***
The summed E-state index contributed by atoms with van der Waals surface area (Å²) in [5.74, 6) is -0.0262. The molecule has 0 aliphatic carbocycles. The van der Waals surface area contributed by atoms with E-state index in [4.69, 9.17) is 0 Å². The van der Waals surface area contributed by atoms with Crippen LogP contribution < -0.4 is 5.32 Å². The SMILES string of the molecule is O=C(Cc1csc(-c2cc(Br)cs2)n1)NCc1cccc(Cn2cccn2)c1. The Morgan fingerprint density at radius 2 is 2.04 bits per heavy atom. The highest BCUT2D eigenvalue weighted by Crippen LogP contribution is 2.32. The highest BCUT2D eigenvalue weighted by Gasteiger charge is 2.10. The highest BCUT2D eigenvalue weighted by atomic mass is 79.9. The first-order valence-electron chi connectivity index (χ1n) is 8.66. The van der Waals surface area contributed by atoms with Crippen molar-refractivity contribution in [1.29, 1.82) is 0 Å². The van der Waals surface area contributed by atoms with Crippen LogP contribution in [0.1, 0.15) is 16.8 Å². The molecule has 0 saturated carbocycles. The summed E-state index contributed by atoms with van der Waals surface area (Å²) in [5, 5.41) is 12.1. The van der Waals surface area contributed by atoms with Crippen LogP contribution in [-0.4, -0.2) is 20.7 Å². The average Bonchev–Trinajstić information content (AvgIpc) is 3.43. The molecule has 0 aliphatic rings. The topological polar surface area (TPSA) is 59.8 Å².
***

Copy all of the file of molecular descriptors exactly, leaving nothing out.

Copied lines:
The summed E-state index contributed by atoms with van der Waals surface area (Å²) in [5.74, 6) is -0.0262. The molecule has 0 aliphatic carbocycles. The van der Waals surface area contributed by atoms with E-state index in [4.69, 9.17) is 0 Å². The van der Waals surface area contributed by atoms with Crippen LogP contribution < -0.4 is 5.32 Å². The SMILES string of the molecule is O=C(Cc1csc(-c2cc(Br)cs2)n1)NCc1cccc(Cn2cccn2)c1. The Morgan fingerprint density at radius 2 is 2.04 bits per heavy atom. The highest BCUT2D eigenvalue weighted by Crippen LogP contribution is 2.32. The highest BCUT2D eigenvalue weighted by Gasteiger charge is 2.10. The highest BCUT2D eigenvalue weighted by atomic mass is 79.9. The first-order valence-electron chi connectivity index (χ1n) is 8.66. The van der Waals surface area contributed by atoms with Crippen molar-refractivity contribution in [1.29, 1.82) is 0 Å². The van der Waals surface area contributed by atoms with Crippen LogP contribution in [0.1, 0.15) is 16.8 Å². The molecule has 0 saturated carbocycles. The summed E-state index contributed by atoms with van der Waals surface area (Å²) in [5, 5.41) is 12.1. The van der Waals surface area contributed by atoms with Crippen LogP contribution in [-0.4, -0.2) is 20.7 Å². The average Bonchev–Trinajstić information content (AvgIpc) is 3.43. The molecule has 0 aliphatic rings. The topological polar surface area (TPSA) is 59.8 Å².